“Pick your poison” a friend of mine says regarding the idols available to us. Some of us may feel free from the worship of money. But what about other obsessions: celebrity mongering (a recent survey indicated that a distressingly high percentage of teenage girls would rather be “the personal assistant to a famous singer or movie star” than a U. S. Senator or the president of a great university), or sexual addiction (pornography seems to be as much a problem for the church as it is for the rest of the culture). We pour money and energy into sports, into body image, into professional success, and into the acquisition of power. We grow angry at anyone or anything that threatens our freedom to spend as we please or to express ourselves as we please because we have become worshipers of unbridled freedom.

More talk next post on idolatry

Thursday, October 20, 2011

Why do we disagree politically?

I recently witnessed a debate between the co-authors of a new book entitled Left, Right, and Jesus.  They are both Bible loving evangelicals.  One is a young black woman, the other an older white man.  One (I will let you guess which) comes out on the political right—the other on the other side. 

As I listened I was reminded of Abraham Lincoln’s famous words in his Second Inaugural Speech:  “Both [sides] read the same Bible, and pray to the same God…”  But recollecting Lincoln didn’t make me cynical. Lincoln was no interpretive nihilist.  He plainly believed that some readings of the bible on the slavery issue were better than others. 

Interpretational nihilism is a trendy cop out—a lazy person’s excuse for not thinking hard.  On any issue some interpretations are better than others—say Bonhoeffer’s versus Hitler’s interpretations of the value of Jews.  Nevertheless it is very important to notice that two Bible loving people can come to very different places in politics.  They can do it with a high degree of integrity.  It is happening all the time these days, and we need to respect it in each other. 

Why the differences?  Because the way we see things, including the way we read the Bible, while it may not be completely controlled by our backgrounds and experience, will nevertheless be influenced by them.    One of the reasons we get so angry with each other is that we don’t realize this, or we do realize it but refuse to admit it.  We confuse the infallibility of the Bible with the infallibility of our interpretation of the Bible.

And why do we cling so stubbornly to our interpretation of the Bible when it comes to politics?  I am sure there are many reasons.  But one of them is that politics is more important to us than the church is.  If the church had its proper place in our hearts, if it occupied the place in our hearts that it occupies in the heart of Jesus (who died to save and make us one), we would be bending over backwards to give each other the benefit of the doubt, working double time to submit our own interpretations of Scripture to the scrutiny and critique of the brothers and sisters who disagree with us, looking for common ground.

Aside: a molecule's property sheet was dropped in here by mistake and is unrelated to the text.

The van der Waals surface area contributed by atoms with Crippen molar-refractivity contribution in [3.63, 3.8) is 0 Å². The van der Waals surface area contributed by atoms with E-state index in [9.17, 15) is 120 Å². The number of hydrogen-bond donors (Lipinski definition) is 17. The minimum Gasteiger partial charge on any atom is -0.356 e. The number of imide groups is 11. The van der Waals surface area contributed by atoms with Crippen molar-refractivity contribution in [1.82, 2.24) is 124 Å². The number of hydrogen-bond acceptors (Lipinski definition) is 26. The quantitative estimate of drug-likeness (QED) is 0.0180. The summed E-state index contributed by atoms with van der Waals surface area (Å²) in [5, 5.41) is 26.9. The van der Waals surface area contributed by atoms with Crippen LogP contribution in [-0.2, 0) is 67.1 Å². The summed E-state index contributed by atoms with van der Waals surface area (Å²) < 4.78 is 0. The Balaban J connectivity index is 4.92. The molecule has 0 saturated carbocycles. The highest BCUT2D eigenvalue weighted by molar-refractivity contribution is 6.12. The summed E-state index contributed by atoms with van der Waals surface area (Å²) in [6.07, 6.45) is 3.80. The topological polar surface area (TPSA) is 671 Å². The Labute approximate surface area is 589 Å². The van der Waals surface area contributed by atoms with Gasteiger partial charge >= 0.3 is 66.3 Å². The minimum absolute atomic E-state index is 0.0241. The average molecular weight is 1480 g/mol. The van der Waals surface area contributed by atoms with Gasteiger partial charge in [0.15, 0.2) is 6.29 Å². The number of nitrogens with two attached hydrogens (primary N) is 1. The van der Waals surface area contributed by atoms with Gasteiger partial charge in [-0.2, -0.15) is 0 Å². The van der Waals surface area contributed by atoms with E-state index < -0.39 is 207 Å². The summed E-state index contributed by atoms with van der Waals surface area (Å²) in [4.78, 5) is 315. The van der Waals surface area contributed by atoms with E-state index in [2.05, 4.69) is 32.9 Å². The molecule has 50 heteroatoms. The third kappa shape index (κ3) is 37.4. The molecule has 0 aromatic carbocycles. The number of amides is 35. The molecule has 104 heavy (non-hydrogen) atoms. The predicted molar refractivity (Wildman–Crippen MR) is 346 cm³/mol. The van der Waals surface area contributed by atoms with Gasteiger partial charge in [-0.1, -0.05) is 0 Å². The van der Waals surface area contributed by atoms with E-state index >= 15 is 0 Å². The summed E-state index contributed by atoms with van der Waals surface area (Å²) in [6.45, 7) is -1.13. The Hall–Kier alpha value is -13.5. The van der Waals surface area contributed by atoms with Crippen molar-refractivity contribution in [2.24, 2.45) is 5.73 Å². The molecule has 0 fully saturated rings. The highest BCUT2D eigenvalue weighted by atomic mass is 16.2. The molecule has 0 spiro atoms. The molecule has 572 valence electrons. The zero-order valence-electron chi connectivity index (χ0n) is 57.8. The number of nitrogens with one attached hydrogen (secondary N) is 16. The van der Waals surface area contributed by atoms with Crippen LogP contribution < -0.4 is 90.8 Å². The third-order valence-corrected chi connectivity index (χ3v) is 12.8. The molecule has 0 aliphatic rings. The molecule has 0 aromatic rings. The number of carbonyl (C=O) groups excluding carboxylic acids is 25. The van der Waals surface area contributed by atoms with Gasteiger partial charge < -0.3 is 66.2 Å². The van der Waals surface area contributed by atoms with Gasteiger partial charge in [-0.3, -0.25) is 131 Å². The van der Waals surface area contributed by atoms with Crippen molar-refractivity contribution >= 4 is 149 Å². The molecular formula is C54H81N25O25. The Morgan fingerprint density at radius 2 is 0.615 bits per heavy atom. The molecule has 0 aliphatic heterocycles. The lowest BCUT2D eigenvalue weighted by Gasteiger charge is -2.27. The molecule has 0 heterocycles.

I am happy to report that the co-authors in the debate I saw were gracious towards each other.  They sparred a bit, scoring points here and there, to applause from their different constituencies in the audience, but there was good will between them. 

We need such good will.  We need more meetings of this sort.  Christians on both sides need to be sitting together in the same room listening to each other.   The church needs to be different from the world, animated by a unity that is higher and deeper than that of party.

Wednesday, October 12, 2011

Anger, panic, and politics

One of the reasons we get so politically angry with each other inside and outside the church is fear.  This makes no sense.  Panic does not rightly belong in any believer’s heart.
                Consider Psalm 97. Verse 1 says, “The Lord reigns, let the earth be glad; let the distant shores rejoice” (Psalm 97:1).  Notice that “reigns” is a political word. It describes a king exercising dominion over his subjects, the ancient equivalent (roughly) of saying, “President so-and-so sits in the Oval Office.” Of course verse 1 says much more. We elect American presidents for a brief time. Their “reign” is neither permanent, nor absolute, nor flawless, nor worldwide, whereas God’s is all four. His rule causes the “earth” to be “glad” and the “distant shores” to rejoice.”  Psalm 97:9 declares his absolute sovereignty over all authorities, whether seen or unseen: “For you, Lord, are the Most High over all the earth; you are exalted far above all gods.” What an encouragement!